Writing 101: Enjoy the View

(This is for Day 2 of WordPress’s Writing 101 – choose a place to which you’d like to be transported at the speed of light, and give plenty of immersive details to help your readers feel what it would be like to find yourself there.

Well, there’s no pleasing some people; I can think of several very different places I like, so if I can get there really, really fast without breaking the universal speed limit, I might as well visit more than one.)

Into the Forest

The air was green, and thick with moisture. Moss coated the earth, and the fallen trees, and the standing trees – moss so green it seemed to glow from within. She wondered if, come night, the moss would light up her trail.

The damp air left her breathless and sweaty in spite of the coolness. The forest was silent, almost muffled. She met no other hikers, but once a bear ambled across the trail ahead. She jerked to a stop, but it didn’t even bother to swing its big head toward her. After a while, she moved forward again.

They had explained everything, she remembered, back when the tour group first arrived at the park. Well, at the time it had seemed like everything. The park was a simple place, really – all you had to do was follow the correct trail, and you could travel anywhere just about instantly. (As long as you weren’t too ambitious. One of the fat handful of pamphlets the rangers distributed after the orientation lecture pointed out that you would still be limited to traveling at the speed of light, so visiting even the closest star meant about an eight-year round trip. She didn’t have that kind of vacation time.)

Well, if she wasn’t going to explore the stars, where should she go? Back at the entrance, there were paths worn bare of moss with signs telling you where they led – “Taj Mahal”, “Las Vegas”, “Venice”, others – and this path, with the sign faded and mossy and illegible. So of course she’d chosen to explore this one.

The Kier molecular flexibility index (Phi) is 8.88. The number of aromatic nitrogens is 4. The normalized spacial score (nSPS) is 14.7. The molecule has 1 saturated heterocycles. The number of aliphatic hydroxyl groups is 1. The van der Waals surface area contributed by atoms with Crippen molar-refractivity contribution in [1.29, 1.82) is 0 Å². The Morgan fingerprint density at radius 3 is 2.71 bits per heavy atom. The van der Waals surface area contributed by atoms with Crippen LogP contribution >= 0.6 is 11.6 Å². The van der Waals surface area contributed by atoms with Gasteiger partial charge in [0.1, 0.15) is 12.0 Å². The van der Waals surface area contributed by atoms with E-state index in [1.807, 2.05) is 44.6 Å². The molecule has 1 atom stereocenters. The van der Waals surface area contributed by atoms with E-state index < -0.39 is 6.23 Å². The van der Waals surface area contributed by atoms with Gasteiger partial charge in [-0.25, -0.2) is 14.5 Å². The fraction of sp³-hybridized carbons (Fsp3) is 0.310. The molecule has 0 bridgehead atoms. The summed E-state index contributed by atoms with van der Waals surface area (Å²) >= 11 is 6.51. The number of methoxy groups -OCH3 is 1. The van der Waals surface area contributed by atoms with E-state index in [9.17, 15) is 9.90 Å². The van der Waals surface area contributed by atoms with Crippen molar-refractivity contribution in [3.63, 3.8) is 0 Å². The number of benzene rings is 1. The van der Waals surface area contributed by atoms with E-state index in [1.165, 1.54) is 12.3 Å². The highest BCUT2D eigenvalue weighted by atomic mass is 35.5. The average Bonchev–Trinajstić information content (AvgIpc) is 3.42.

She was getting thirsty. Somewhere water gurgled – over there, where a green fallen tree trunk with saplings sprouting on it bridged a gulley. It seemed wrong to leave footprints in the moss, but she couldn’t reach the stream from this trail. Slither down the steep damp slope, scoop up handfuls of water, drink – ahhh. She followed the stream for a while, clambering over mossy boulders of some blackish stone.

The stream was wider and slower now, and the banks were less steep. She pulled herself back up, clutching at saplings to keep her balance. The path had wandered off to somewhere else in the forest, but not far away was a small cabin – mossy log walls, a wide porch, a few windows, a door. A door that wasn’t quite shut.

She was tired, and it was getting dark. The door scraped along the warped floorboards as she wrestled it open. Inside was a stone fireplace (but was there anything within fifty miles dry enough to burn?), bunk beds that looked unexpectedly sturdy and almost clean, a table and a few chairs, and another door. A piece of cardboard thumbtacked to this second door said “Library.”

Library. Sure. But she might as well see what was on the other side.

She stepped through onto a balcony. Below, rows and rows of bookshelves gradually curving out of sight to the left. To the right, floor-to-ceiling windows. Beyond the windows, a park dotted with sculptures, and beyond that a city. People wandered through the park. The air here was no warmer than in the forest, and blessedly dry.

She shook her head, trying to shake the world back into something, anything, plausible. Had she dreamed the whole day? She groped behind her; something back there shifted slightly as she touched it. It certainly felt like a wooden door. Very slowly, she turned around. And there was the door in the cabin – to the cabin? whatever – peeling paint and all. There were half a dozen cardboard signs tacked to it on this side.